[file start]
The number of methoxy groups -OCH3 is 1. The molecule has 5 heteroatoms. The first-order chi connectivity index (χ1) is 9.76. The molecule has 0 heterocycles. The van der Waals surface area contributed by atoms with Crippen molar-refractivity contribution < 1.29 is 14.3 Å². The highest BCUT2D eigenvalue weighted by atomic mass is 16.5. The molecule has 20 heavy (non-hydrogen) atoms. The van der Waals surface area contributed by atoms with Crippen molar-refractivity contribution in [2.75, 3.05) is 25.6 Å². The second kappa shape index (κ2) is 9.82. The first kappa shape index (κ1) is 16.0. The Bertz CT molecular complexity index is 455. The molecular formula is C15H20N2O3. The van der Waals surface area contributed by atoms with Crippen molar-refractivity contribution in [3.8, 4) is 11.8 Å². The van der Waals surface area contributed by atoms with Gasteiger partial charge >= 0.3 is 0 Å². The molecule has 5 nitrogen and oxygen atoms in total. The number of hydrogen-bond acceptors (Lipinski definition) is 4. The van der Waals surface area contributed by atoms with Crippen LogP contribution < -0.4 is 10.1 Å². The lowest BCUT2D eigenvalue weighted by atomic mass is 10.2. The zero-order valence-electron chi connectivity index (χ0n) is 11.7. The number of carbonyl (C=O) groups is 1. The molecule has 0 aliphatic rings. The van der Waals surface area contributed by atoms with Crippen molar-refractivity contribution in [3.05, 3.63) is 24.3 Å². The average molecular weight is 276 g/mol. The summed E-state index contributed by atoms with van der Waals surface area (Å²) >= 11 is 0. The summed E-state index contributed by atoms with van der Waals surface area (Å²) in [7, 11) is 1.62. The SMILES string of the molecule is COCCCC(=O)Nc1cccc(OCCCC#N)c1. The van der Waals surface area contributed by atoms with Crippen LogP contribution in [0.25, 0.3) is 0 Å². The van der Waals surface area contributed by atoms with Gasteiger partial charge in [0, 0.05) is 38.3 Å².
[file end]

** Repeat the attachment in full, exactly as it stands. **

The number of methoxy groups -OCH3 is 1. The molecule has 5 heteroatoms. The first-order chi connectivity index (χ1) is 9.76. The molecule has 0 heterocycles. The van der Waals surface area contributed by atoms with Crippen molar-refractivity contribution < 1.29 is 14.3 Å². The highest BCUT2D eigenvalue weighted by atomic mass is 16.5. The molecule has 20 heavy (non-hydrogen) atoms. The van der Waals surface area contributed by atoms with Crippen molar-refractivity contribution in [2.75, 3.05) is 25.6 Å². The second kappa shape index (κ2) is 9.82. The first kappa shape index (κ1) is 16.0. The Bertz CT molecular complexity index is 455. The molecular formula is C15H20N2O3. The van der Waals surface area contributed by atoms with Crippen molar-refractivity contribution in [3.8, 4) is 11.8 Å². The van der Waals surface area contributed by atoms with Gasteiger partial charge >= 0.3 is 0 Å². The molecule has 5 nitrogen and oxygen atoms in total. The number of hydrogen-bond acceptors (Lipinski definition) is 4. The van der Waals surface area contributed by atoms with Crippen LogP contribution < -0.4 is 10.1 Å². The lowest BCUT2D eigenvalue weighted by atomic mass is 10.2. The zero-order valence-electron chi connectivity index (χ0n) is 11.7. The number of carbonyl (C=O) groups is 1. The molecule has 0 aliphatic rings. The van der Waals surface area contributed by atoms with Crippen molar-refractivity contribution in [3.05, 3.63) is 24.3 Å². The average molecular weight is 276 g/mol. The summed E-state index contributed by atoms with van der Waals surface area (Å²) >= 11 is 0. The summed E-state index contributed by atoms with van der Waals surface area (Å²) in [7, 11) is 1.62. The SMILES string of the molecule is COCCCC(=O)Nc1cccc(OCCCC#N)c1. The van der Waals surface area contributed by atoms with Crippen LogP contribution in [0.25, 0.3) is 0 Å². The van der Waals surface area contributed by atoms with Gasteiger partial charge in [0, 0.05) is 38.3 Å².